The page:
Turner SW, Craig LCA, Harbor PJ, et al. Arch Dis Child. 2008;93(8):701–704
PURPOSE OF THE STUDY. To determine how different respiratory sounds in 2-year-olds (whistles, purrs, and rattles) characterized as wheeze by parents predicted wheeze and asthma diagnosis at 5 years of age. A better understanding of parental descriptions of respiratory symptoms may lead to a more accurate diagnosis of asthma.
STUDY POPULATION. The study subjects were children followed at 2 time points: at ages 2 and 5 years. They were recruited randomly before birth irrespective of history of parental asthma and allergy.
METHODS. Two thousand pregnant women were recruited randomly at 12 weeks’ gestation, initially as part of a longitudinal birth cohort designed to relate dietary exposure in early life to asthma outcomes in childhood. Parents filled out questionnaires by mail regarding respiratory symptoms when their children were aged 2 and 5 years. Questions included, “Has your child ever suffered from asthma?” and “Has this been diagnosed by a doctor?” Current wheeze was defined as wheezing that has occurred over the last 12 months. If present, parents were asked to categorize the wheeze by sound, describing it as a whistle, rattle, purr, or other sound. If “other sound” was designated, the subjects were excluded from the analysis.
RESULTS. A total of 210 children wheezed as determined by the questionnaire at 2 years of age, and 77% (162) of the parents of these children also returned a questionnaire when the child was 5 years old. Wheeze persisted in 62 of these subjects. At 5 years of age, children with “whistle” at age 2 were more likely to have current wheeze (73% [11 of 15]) with physician-confirmed asthma (67% [10 of 15]). They were also more likely to be on asthma treatment (40% [6 of 15]). This was compared with “rattle,” which only translated to a 34% (33 of 97) incidence of current wheeze at age 5 and 42% (43 of 97) with physician-confirmed asthma, with 11% (11 of 97) on asthma therapy. A description of “purr” at age 2 had similar outcomes to that of rattle. Children with whistle at 2 years of age were more likely to have mothers with asthma, whereas children with rattle and purr were more likely to be exposed to environmental tobacco smoke.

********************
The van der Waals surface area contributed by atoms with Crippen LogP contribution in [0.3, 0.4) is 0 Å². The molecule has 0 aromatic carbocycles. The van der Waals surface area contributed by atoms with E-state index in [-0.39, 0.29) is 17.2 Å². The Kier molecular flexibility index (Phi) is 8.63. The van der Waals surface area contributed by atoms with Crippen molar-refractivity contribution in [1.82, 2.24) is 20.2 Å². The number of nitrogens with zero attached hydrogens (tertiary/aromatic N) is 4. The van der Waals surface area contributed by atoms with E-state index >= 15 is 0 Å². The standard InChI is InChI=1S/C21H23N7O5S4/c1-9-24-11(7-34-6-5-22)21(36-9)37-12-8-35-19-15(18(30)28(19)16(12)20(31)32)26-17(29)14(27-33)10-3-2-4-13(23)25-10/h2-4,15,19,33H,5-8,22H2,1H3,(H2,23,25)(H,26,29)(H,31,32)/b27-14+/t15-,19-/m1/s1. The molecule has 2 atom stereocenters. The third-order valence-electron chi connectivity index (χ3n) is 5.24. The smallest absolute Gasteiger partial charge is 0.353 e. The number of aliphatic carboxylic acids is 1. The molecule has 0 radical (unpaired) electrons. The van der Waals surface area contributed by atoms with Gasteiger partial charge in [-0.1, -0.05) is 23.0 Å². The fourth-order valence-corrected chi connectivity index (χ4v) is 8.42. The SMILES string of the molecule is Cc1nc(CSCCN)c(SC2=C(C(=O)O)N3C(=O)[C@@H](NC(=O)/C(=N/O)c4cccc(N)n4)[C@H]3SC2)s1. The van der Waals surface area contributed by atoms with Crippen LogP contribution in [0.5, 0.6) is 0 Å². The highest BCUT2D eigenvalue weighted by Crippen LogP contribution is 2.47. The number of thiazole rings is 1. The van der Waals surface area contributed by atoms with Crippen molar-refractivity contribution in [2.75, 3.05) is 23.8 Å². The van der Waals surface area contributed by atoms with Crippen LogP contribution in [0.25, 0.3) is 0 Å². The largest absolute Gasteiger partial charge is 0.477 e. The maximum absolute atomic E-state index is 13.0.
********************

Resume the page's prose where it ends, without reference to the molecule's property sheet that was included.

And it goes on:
CONCLUSIONS. Parents often interpret any respiratory sound as “wheeze.” When respiratory sounds are further characterized as whistle, rattle, or purr, a parent using the terminology “whistle” to describe his or her child's wheeze was a good predictor of persisting symptoms and was associated with future asthma treatment. Use of terms “rattle” and “purr” did not predict future wheeze particularly well.
REVIEWER COMMENTS. In pediatric medicine, physicians must rely on parents for the history. For children with respiratory symptoms, parents often do not understand or know what “wheeze” means. Having parents use terms such as whistle, rattle, or purr to characterize the noise they hear may help physicians make a diagnosis of asthma, especially if the term whistle is used.
- Copyright © 2008 by the American Academy of Pediatrics